Thomas Chubb hogged the spotlight from Sam Crabtree in the hilarious duet “You and Me (but Mostly Me)” from the Tony Award-winning musical “The Book of Mormon.” The entire cast gathered on the stage to laugh about the word Acouchi (noun: a type of rodent from the Amazon basin) before Pitak performed an avant garde spelling in “I’m Not That Smart” from “Spelling Bee”. Haley Passione performed a stirring rendition of “One Perfect Moment” from “Bring It On”.
Abigail Rosen and Adelynn Tourondel delivered intense acting during their performance of the title track from “Dog Fight.” Rachel Smith swayed and jerked across the stage during “Pulled” from the “Addams Family” as she discovered she was in love.
The male cast members joined Camden Mauer in their short-sleeved white button downs and black ties for a rousing display of the revelatory “I Believe” from “The Book of Mormon.” The section featured some killer choreography. The whole audience cackled as the men stomped and fervently pointed to the front row for the line “I believe that Satan has a hold of you!”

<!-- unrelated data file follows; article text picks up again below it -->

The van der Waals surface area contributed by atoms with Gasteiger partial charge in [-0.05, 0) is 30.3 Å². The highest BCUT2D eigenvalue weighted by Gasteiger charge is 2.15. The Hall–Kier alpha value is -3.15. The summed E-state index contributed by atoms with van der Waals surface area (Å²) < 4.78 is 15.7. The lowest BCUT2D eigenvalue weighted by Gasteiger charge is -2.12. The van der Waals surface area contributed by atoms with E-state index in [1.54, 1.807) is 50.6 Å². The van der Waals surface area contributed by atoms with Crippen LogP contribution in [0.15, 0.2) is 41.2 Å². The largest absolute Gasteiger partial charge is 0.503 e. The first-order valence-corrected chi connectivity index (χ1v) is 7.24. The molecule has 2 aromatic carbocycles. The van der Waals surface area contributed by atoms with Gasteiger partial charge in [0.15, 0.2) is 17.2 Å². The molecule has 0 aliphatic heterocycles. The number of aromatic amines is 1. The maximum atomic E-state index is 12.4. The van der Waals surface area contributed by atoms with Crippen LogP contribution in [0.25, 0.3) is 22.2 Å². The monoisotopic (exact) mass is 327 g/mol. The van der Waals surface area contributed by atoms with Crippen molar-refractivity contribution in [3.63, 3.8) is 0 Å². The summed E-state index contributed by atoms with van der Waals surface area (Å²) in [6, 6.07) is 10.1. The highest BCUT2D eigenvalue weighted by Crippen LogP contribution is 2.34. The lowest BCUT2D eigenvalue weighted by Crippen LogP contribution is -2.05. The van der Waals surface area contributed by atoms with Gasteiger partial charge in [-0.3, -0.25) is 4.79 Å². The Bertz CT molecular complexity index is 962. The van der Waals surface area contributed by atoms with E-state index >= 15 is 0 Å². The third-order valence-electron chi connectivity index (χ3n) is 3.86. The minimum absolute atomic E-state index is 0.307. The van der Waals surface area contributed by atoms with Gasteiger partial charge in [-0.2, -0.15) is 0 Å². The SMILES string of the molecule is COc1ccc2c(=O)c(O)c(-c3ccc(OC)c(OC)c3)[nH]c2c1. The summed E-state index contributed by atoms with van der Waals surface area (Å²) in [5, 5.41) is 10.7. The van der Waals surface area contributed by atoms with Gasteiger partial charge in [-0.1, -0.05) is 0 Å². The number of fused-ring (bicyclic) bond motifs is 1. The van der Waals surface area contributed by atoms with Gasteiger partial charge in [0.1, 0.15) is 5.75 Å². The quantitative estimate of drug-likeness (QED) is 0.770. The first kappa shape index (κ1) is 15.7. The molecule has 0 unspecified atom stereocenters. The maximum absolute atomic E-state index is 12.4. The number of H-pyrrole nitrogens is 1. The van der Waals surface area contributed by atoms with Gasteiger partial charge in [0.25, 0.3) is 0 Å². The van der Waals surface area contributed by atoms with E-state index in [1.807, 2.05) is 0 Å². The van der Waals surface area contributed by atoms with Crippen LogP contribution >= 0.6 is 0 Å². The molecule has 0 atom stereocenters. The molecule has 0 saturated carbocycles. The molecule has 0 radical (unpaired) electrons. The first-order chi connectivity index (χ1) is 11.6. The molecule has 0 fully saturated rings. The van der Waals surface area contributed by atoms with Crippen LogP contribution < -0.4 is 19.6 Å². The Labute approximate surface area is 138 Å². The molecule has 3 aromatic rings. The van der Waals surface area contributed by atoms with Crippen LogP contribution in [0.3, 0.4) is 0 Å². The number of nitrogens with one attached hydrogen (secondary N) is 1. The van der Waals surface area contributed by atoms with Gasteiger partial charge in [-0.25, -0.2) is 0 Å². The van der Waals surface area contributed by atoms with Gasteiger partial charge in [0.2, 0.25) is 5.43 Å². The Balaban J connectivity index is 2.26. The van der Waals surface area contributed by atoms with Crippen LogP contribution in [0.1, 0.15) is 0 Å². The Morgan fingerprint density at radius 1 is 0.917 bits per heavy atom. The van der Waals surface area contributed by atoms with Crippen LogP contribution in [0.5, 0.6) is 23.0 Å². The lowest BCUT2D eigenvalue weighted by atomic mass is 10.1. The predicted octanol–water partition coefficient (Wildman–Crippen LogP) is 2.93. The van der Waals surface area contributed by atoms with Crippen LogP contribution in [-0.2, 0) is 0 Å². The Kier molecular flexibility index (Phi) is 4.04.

“It was a great bonding song for the guys, and we made the choreography collaboratively with Gavin,” Denney said. “Gavin had an idea of choreography, but it shaped into something that we made together as a group. It was always so fun to be in a number with the guys in the show, especially as Mormon characters.”
The show ended with the inspirational “You Will Be Found” from “Dear Evan Hansen” with the entire cast led by Sam Crabtree.
“I think in any theatrical performance, regardless of it’s farce, if it’s Shakespeare, it has to be layered on a foundation of truth and honesty,” Mayer said. “Then the style layers on top of that.”
Mayer is currently planning the musical for next spring as well as a musical theatre major.